But what's unreasonable about a seeding formula that prevents Nadal from playing another Top 4 seed (which with clay weighting would probably be Djoker, Fed, Nadal, Ferrer) before the semis? I'm not interested in whether there's a Rafole final; I just want to see seedings reflecting reality. And the reality is that Nadal is odds-on to make the semis.
A formula is in principle better than just a decision by committee, as long as it is a reasonable formula and it is published well in advance.
The difficulty comes when a tournament decides to use a new formula when it has not done so in previous years, and when it decides just a few weeks before the tournament is due to start. This is especially a big problem when the tournament admits that the only reason for doing this is because of the current ranking of a specific player. Any formula produced is likely to be viewed with suspicion, e.g. something tells me there might be reasonable formulas that might not improve Rafa's ranking because the gap between him and the top 4 might be too great, depending on how he and Ferrer perform in the next few weeks. Therefore, as we know, the tournament will just wait until nearer the RG draw, so that they can produce a formula that gives them the result that they desire, or else will just flat out admit that they have decided by committee.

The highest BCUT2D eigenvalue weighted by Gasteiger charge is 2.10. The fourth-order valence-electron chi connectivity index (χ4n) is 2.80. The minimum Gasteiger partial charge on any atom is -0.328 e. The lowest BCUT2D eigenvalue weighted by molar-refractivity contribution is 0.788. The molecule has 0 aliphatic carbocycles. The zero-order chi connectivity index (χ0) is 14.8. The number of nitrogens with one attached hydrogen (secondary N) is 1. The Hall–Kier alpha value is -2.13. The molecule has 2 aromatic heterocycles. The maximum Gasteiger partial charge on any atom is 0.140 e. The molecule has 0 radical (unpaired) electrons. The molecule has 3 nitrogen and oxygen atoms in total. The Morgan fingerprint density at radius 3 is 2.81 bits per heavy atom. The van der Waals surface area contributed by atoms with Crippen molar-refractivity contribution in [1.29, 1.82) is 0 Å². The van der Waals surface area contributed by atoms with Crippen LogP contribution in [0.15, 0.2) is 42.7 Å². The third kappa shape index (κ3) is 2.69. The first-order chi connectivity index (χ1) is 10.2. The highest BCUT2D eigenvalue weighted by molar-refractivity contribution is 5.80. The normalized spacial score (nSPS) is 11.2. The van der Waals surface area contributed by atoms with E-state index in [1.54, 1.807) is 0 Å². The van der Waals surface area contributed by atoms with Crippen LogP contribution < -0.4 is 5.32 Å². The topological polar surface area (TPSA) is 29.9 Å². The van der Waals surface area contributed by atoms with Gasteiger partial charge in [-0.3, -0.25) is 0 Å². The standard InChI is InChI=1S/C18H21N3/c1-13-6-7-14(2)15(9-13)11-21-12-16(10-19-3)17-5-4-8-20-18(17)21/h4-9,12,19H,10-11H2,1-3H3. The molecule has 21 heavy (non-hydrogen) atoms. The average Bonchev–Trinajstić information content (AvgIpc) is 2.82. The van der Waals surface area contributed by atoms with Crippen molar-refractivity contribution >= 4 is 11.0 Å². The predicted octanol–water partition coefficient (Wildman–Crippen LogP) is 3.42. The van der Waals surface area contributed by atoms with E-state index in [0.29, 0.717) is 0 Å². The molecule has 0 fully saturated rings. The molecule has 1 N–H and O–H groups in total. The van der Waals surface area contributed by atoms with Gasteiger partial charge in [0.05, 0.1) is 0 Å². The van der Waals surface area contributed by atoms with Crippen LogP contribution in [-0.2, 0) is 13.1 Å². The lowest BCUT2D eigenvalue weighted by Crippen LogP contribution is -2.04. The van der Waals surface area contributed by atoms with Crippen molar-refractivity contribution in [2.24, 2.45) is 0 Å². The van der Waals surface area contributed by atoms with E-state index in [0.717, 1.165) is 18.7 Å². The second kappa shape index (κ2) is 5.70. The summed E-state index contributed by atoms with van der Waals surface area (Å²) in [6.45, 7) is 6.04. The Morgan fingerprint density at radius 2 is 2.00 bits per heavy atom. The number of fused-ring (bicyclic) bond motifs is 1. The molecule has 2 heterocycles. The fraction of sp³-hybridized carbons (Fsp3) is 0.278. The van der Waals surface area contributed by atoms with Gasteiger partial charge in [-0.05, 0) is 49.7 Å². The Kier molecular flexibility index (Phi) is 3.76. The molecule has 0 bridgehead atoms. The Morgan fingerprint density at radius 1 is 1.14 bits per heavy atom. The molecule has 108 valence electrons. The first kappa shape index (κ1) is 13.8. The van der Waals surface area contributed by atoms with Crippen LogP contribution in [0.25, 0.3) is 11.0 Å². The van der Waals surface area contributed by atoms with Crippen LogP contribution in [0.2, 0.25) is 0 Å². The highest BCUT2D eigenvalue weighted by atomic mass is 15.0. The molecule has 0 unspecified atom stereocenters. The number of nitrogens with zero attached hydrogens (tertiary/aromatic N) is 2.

Another problem is the player concerned has lost his ranking because he has missed over half a season. Protected rankings exist only for the purposes of tournament entry lists, not for seeding purposes. Other players coming back from injury are not accorded any special treatment, so why should an exception be made for Rafael Nadal?
The overall point is that if any change to the seeding process is to be made, it should be agreed upon well in advance, preferably 12 months or more in advance, in order to avoid the impression/reality that tournaments would just like to pick and choose the draws for themselves, in order to maximise what they see as their commercial interests.
The commercial aspects of the game should follow on from the organisation of a fair sporting contest. It is corrupt and ultimately counterproductive to mess around with the sport in the search for better short-term commercial outcomes.